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The people of Hawaii bid Senator Dan Inouye “aloha” as welcome, love and farewell in a manner as unique as these islands and the respect they have for this very special son.
The event for the late Hawaii senator (1924-2012) was sandwiched in between official ceremonies in Washington D.C. and the National Memorial Cemetery of the Pacific (called “Punchbowl,” locally). It began with a formal ceremony in the center of the Hawaii State Capitol. Press reports say that most of those who gathered wore black, that music included “Danny Boy” by the Celtic Pipes and Drums of Hawaii and tributes from the governor, chief justice and house speaker.
I don’t know about that. As with many others, my visit was spontaneous. When we left the movie theater Saturday afternoon, I noticed a comment on Twitter that someone was in line to pay respects to Senator Dan. I mentioned that to my boyfriend Rick, who was driving us back to Kailua from Kaneohe. He immediately swerved to the town-bound lane for Honolulu. We wondered how the senator could be lying in state in the State Capitol because the roof is opened to the skies, and there are no outer walls to the building. It’s also always open to the public, although inner offices are secured. We had no plan as we headed to town, but we knew we wanted to see this great man in his final hour.
As we joined a line feeding into the State Capitol, I could see that a tent had been erected in the center of the building to protect the casket from rain. So, the weather had been accommodated. As for concerns about security, as they say in Hawaii: “No need.” Guards were in place to demonstrate respect, but everyone who approached found a place in the rapidly-growing line. No one tried to barge in where unwanted. That would be rude and disrespectful at any time, but especially as we honored a man who embodied dignity.
The line was not as long as I feared, but as polite as I have come to expect in Hawaii. People waited patiently, visiting quietly with one another. It was subdued but not somber. Some wore dress clothes, but more came in whatever they were already wearing. The couple behind me mentioned that they came because the ceremony at Punchbowl would be impossible to get in to, with all the visiting officials. You have to get tickets somewhere – they didn’t know where, but everyone knows where to find the State Capitol, so they came down.
A state trooper walked along the line, handing out memorial programs. I got the last one, but he said he would be back with more. When he returned, we hadn’t moved much. He announced as he passed, “The line is moving, please be patient.” No one had been impatient; the viewing would be open until midnight. In front of me, an elderly man of Asian descent nodded at me and gestured with his program. He seemed touched by the honors it listed: Medal of Honor, Bronze Star Medal, Purple Heart, European-African Middle Eastern Campaign Medal, World War II Victory Medal. I also know that on Oahu, at least, people are forever identified by their high school: William McKinley High School class of 1942.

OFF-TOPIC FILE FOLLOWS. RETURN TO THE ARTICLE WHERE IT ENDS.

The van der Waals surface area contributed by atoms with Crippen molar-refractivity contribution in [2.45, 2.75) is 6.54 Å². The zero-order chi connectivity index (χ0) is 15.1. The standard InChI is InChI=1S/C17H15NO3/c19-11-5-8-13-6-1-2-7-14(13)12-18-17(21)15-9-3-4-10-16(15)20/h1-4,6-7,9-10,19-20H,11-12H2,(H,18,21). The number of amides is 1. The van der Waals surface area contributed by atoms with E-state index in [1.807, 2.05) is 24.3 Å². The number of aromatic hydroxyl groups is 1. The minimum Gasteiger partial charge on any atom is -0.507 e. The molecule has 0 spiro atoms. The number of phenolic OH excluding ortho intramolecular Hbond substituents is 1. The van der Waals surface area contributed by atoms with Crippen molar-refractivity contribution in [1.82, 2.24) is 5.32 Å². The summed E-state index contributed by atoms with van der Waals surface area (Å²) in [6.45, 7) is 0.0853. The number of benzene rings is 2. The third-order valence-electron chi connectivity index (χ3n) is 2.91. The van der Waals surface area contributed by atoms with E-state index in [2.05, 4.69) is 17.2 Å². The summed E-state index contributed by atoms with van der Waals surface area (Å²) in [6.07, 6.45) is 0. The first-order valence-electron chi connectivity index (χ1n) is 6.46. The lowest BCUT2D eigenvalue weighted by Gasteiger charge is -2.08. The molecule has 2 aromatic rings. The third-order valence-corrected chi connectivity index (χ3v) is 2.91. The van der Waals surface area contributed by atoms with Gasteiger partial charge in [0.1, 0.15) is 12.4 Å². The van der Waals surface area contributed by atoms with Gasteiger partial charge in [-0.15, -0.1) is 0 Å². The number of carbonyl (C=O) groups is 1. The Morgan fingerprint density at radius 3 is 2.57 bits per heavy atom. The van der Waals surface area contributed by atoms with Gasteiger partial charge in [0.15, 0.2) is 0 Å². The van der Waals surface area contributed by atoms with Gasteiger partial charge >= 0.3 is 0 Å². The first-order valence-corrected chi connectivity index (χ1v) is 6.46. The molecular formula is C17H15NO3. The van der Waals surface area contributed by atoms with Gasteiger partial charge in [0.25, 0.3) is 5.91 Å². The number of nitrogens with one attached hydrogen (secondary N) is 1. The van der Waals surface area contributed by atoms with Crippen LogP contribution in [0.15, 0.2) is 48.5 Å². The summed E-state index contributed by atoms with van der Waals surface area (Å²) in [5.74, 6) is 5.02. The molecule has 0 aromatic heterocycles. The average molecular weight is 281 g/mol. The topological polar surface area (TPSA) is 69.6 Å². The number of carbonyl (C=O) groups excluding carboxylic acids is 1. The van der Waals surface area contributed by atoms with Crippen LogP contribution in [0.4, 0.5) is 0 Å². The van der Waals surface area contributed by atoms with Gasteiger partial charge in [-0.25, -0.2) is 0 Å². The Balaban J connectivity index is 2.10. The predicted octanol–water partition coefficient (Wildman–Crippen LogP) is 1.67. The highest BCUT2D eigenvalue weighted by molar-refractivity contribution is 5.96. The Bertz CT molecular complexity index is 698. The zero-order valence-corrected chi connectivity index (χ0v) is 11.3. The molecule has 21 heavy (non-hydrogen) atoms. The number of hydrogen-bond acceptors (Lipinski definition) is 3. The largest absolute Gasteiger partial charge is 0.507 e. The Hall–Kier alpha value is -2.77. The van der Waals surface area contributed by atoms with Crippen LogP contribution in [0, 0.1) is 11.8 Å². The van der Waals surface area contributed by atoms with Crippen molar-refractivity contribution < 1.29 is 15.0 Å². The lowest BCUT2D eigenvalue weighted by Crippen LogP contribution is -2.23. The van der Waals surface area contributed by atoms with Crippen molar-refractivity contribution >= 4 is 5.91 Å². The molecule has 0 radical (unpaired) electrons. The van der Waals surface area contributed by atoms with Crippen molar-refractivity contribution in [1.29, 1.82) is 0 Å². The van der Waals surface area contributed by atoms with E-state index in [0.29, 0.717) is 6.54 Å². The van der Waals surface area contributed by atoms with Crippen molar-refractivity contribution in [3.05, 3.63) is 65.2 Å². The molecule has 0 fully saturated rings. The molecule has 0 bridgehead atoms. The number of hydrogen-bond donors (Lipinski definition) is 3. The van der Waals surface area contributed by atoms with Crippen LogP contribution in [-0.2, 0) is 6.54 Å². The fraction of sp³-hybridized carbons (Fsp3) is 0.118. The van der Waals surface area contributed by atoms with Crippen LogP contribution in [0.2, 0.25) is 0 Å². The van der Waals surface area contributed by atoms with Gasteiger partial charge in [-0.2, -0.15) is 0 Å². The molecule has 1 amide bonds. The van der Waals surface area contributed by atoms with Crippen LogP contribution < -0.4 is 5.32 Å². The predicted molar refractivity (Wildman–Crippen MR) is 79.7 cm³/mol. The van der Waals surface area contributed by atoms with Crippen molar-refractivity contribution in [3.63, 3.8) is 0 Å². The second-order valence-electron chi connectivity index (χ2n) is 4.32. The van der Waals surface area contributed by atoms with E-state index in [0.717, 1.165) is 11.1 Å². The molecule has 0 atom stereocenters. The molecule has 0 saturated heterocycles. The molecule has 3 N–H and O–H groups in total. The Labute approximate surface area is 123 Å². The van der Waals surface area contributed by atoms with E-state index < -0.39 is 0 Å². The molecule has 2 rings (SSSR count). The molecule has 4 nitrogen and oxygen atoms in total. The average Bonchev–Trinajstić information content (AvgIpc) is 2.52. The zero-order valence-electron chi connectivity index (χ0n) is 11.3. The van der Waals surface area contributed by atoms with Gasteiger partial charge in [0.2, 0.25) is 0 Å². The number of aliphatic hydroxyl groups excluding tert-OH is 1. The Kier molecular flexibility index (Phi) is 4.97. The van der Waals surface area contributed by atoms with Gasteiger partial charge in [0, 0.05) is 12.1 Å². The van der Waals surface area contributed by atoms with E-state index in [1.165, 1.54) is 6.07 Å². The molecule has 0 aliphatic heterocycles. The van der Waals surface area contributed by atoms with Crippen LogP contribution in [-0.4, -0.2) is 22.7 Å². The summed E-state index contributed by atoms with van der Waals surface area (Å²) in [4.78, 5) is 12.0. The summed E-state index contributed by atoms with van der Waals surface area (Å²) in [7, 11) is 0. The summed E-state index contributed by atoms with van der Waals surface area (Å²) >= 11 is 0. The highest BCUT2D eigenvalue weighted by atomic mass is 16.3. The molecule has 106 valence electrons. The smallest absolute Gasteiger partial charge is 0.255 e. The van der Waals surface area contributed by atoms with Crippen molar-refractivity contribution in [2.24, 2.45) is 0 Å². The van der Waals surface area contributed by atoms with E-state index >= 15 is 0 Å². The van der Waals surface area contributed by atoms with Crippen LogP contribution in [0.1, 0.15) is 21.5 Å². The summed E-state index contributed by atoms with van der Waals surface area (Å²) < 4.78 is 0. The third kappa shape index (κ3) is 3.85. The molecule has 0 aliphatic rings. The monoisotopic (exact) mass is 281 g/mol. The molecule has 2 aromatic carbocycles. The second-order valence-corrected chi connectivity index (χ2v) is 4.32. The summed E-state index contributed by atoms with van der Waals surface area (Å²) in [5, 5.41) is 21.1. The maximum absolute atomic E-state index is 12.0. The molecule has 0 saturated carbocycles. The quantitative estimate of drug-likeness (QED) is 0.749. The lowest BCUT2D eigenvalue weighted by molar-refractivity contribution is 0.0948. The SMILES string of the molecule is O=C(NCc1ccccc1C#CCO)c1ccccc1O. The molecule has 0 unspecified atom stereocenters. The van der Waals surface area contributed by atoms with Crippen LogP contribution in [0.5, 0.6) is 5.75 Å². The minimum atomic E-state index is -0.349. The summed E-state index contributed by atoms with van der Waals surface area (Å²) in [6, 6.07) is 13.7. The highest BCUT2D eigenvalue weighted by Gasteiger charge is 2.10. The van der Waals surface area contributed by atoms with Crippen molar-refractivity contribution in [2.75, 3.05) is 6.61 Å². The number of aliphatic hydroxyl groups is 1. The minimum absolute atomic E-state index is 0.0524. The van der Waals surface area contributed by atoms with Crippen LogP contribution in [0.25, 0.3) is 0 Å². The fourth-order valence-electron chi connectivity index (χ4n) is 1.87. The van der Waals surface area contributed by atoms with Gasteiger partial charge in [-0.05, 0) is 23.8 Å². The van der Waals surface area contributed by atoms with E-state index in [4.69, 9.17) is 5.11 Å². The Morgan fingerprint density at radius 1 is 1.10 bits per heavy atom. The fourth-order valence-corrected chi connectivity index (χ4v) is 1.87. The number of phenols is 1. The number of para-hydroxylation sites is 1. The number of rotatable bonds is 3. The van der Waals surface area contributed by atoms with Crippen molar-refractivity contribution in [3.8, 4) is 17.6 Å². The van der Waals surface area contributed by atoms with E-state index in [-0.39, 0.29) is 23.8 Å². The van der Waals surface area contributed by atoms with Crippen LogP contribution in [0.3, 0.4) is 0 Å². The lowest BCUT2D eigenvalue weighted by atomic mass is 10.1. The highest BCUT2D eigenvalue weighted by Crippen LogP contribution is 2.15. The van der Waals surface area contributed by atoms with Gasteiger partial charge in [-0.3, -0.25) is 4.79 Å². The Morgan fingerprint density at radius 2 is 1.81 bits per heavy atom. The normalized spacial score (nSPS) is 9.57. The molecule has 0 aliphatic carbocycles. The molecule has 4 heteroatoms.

The line included people with small children, and many elderly in wheel chairs or motorized scooters. One old woman walked past the line to take a seat on a bench near a national guardsman, who was standing alert. He smiled down at her as she said, “I’m going to sit here until my place in line comes up.” “Good idea,” he replied. We took photos of the casket, flanked by military, with Inouye’s cape of the Royal Order of Kamehameha displayed nearby. A quick pause for respect in front of the casket, and then an orderly move on in respect for those in line behind.
As we left, I heard a woman in an approaching group saying on her cell phone, “The line isn’t bad at all, some friends are ahead of us and they are already inside, come on down.” As with the Twitter message I saw earlier, the “Coconut Wireless” was also spreading the word. A line of bicyclists approached on the street, and I heard the leader say, “Let’s show our respect,” as he turned to salute on his ride past the Capitol. Tourist trolleys detoured from the nearby Honolulu Holiday lights display, and I swear, I heard one play “Ave Maria” as they passed the Capitol.
On the back cover of the memorial program, beneath the photo of a very young Dan Inouye in uniform, was this quote: “I represented the people of Hawaii and this nation honestly and to the best of my ability. I think I did OK.”
We think so, too. Mahalo, Senator Dan, and aloha.